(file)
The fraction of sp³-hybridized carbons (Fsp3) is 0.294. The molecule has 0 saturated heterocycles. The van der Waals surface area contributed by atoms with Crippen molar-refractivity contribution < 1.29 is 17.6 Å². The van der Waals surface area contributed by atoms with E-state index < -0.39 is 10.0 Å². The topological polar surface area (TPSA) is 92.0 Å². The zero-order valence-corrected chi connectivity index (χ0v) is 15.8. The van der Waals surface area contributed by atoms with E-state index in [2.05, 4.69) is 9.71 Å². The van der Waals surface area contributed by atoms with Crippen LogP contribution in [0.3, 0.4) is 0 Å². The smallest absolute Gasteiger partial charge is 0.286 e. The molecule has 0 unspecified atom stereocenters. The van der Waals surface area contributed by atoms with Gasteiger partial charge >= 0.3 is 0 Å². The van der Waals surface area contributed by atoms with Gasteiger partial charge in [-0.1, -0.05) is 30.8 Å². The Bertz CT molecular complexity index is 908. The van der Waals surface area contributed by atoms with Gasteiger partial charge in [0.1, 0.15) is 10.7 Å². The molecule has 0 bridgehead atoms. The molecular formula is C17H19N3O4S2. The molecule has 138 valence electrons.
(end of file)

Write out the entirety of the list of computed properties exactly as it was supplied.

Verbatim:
The fraction of sp³-hybridized carbons (Fsp3) is 0.294. The molecule has 0 saturated heterocycles. The van der Waals surface area contributed by atoms with Crippen molar-refractivity contribution < 1.29 is 17.6 Å². The van der Waals surface area contributed by atoms with E-state index < -0.39 is 10.0 Å². The topological polar surface area (TPSA) is 92.0 Å². The zero-order valence-corrected chi connectivity index (χ0v) is 15.8. The van der Waals surface area contributed by atoms with E-state index in [2.05, 4.69) is 9.71 Å². The van der Waals surface area contributed by atoms with Crippen LogP contribution in [0.3, 0.4) is 0 Å². The smallest absolute Gasteiger partial charge is 0.286 e. The molecule has 0 unspecified atom stereocenters. The van der Waals surface area contributed by atoms with Gasteiger partial charge >= 0.3 is 0 Å². The van der Waals surface area contributed by atoms with Gasteiger partial charge in [-0.1, -0.05) is 30.8 Å². The Bertz CT molecular complexity index is 908. The van der Waals surface area contributed by atoms with Gasteiger partial charge in [0.1, 0.15) is 10.7 Å². The molecule has 0 bridgehead atoms. The molecular formula is C17H19N3O4S2. The molecule has 138 valence electrons.